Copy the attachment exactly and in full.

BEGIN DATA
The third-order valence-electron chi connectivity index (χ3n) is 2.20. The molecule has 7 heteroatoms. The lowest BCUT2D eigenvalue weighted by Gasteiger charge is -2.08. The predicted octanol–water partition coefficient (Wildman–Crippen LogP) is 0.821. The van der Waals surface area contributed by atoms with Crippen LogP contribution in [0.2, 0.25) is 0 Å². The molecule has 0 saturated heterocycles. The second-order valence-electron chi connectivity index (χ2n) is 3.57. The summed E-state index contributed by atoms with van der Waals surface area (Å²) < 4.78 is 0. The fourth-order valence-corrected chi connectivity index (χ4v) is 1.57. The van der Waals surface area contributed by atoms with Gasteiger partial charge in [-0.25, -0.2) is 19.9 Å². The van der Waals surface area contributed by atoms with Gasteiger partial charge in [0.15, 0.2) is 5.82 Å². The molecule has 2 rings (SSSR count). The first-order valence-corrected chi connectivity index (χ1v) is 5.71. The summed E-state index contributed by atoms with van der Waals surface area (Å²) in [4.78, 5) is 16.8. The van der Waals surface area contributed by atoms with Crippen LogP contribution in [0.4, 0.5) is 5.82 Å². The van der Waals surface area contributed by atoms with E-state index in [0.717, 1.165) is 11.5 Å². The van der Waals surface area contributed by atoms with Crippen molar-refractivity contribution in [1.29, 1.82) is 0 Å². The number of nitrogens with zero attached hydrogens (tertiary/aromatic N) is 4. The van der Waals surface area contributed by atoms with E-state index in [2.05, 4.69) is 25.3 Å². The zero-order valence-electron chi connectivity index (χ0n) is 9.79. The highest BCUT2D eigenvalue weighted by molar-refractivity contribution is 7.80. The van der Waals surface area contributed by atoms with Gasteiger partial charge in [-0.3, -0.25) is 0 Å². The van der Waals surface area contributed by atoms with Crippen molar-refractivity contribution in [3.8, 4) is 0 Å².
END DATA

The third-order valence-electron chi connectivity index (χ3n) is 2.20. The molecule has 7 heteroatoms. The lowest BCUT2D eigenvalue weighted by Gasteiger charge is -2.08. The predicted octanol–water partition coefficient (Wildman–Crippen LogP) is 0.821. The van der Waals surface area contributed by atoms with Crippen LogP contribution in [0.2, 0.25) is 0 Å². The molecule has 0 saturated heterocycles. The second-order valence-electron chi connectivity index (χ2n) is 3.57. The summed E-state index contributed by atoms with van der Waals surface area (Å²) < 4.78 is 0. The fourth-order valence-corrected chi connectivity index (χ4v) is 1.57. The van der Waals surface area contributed by atoms with Gasteiger partial charge in [-0.25, -0.2) is 19.9 Å². The van der Waals surface area contributed by atoms with Gasteiger partial charge in [0.15, 0.2) is 5.82 Å². The molecule has 2 rings (SSSR count). The first-order valence-corrected chi connectivity index (χ1v) is 5.71. The summed E-state index contributed by atoms with van der Waals surface area (Å²) in [4.78, 5) is 16.8. The van der Waals surface area contributed by atoms with Crippen LogP contribution in [0.4, 0.5) is 5.82 Å². The van der Waals surface area contributed by atoms with E-state index in [0.717, 1.165) is 11.5 Å². The van der Waals surface area contributed by atoms with Crippen molar-refractivity contribution in [1.29, 1.82) is 0 Å². The number of nitrogens with zero attached hydrogens (tertiary/aromatic N) is 4. The van der Waals surface area contributed by atoms with E-state index in [2.05, 4.69) is 25.3 Å². The zero-order valence-electron chi connectivity index (χ0n) is 9.79. The highest BCUT2D eigenvalue weighted by molar-refractivity contribution is 7.80. The van der Waals surface area contributed by atoms with Gasteiger partial charge in [-0.3, -0.25) is 0 Å². The van der Waals surface area contributed by atoms with Crippen molar-refractivity contribution in [3.8, 4) is 0 Å².